Friday, October 28, 2011
10/28/11 – In a stunning turn in the SAAB WATCH 2011 saga, Saab Automotive announced early Friday that the company would be sold for $142 million to Chinese industry investors Pang Da Automotive Trade Co. and Zhejiang Youngman Lotus Automotive Co. Ironically, these are the same parties that Swedish Automotives rejected handing over the Saab reigns to late last week. As reported in The Wall Street Journal, this week, they have not only agreed to give up controlling interest in the troubled 60-year company, but to sell off the entire brand in a 60/40 split (60% to Youngman and 40% to Pang Da). It is still unclear as to how much current Saab Chairman, Victor Muller, will be involved in the future of the Swedish automotive manufacturer, but one has to think any high ranking suit in the Saab infrastructural will be replaced by a Chinese counterpart.
Saab was on the final day before they could possibly lose their creditor protection (equivalent to declaring bankruptcy) and had already pulled the plug on their restructuring process due to lack of funds. It seemed bleak that they would bounce back after refusing the original July deal with Chinese investors for a reported $245 million in loans and funds in exchange for 54% stake in the company. The Chinese held out, weighing their options, something Saab ran out of as time elapsed. When Saab realized the Chinese funding was being re-evaluated and the Chinese wanted to take complete control, the board publicly killed the deal between them. They were afraid the Saab name would be lost if sold overseas. Now it appears that Saab has been so backed up into the corner that they had no other choice but to sell. The two Chinese companies will now invest a higher price than the $245 million the original deal was for according to Mr. Muller, but the $142 million will buy out the currently issued stock held by Saab investors.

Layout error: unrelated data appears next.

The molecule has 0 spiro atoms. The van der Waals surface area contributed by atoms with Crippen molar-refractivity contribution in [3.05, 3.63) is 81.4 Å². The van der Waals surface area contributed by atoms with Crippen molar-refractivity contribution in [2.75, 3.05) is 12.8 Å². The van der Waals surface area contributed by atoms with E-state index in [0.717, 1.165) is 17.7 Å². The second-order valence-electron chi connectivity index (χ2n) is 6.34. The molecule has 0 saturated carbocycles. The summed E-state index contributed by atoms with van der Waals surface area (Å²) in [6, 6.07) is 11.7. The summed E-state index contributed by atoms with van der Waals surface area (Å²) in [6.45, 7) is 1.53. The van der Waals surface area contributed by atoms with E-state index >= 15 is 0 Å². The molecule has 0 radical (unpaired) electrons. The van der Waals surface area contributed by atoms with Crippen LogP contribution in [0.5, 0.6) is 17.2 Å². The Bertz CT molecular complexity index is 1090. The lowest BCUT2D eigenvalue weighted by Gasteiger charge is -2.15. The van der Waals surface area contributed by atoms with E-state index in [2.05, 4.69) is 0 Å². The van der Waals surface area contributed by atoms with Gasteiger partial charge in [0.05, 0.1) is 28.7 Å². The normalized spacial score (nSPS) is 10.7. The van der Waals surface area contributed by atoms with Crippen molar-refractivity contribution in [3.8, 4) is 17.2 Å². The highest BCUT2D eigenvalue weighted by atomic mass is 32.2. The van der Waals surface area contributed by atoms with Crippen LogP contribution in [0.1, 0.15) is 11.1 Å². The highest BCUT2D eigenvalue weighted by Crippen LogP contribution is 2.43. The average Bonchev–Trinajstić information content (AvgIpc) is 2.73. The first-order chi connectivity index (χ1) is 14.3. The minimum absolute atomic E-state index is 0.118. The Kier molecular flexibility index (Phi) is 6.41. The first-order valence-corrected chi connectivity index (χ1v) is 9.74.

According to WSJ, Swedish Automobile (then called Spyker Cars NV) purchased Saab from GM in February 2010 for a price tag of $74 million. It claimed Saab would turn a profit by 2012, but instead, in 2012 Saab will have it’s third owner in three years. While the deal is still subject to approval by a slew of parties including GM and Chinese authorities, this is still the most comforting news for Saab in seven months filled with litigation, speculation and legal actions. It also stands out for the Chinese Automotive industry, which has been aggressively shopping for Western manufacturers to expand their international reach. Unfortunately, they have had little success. Besides Volvo, which was bought by Zhejiang Geely Holding Group Co. from Ford Motors last year, Saab will only be the second purchase of a foreign manufacturer by a Chinese based auto maker.
A memorendum of understanding has been signed between the two Chinese investors and Swedish Automobile and will be valid until November 15 of this year. This, however, will need to go through Saab’s laundry list of creditors who must approve the purposed reorganization process. They meet on Monday of next week to discuss the takeover. Until then, Saab is still in the woods, but a the clearing seems to be just ahead. Check in again with One Stop Motors as we continue our coverage of SAAB WATCH 2011 and feel free to visit us at www.OneStopMotors.com.
Tyler Baker; OSM Writer
( Source : The Wall Street Journal )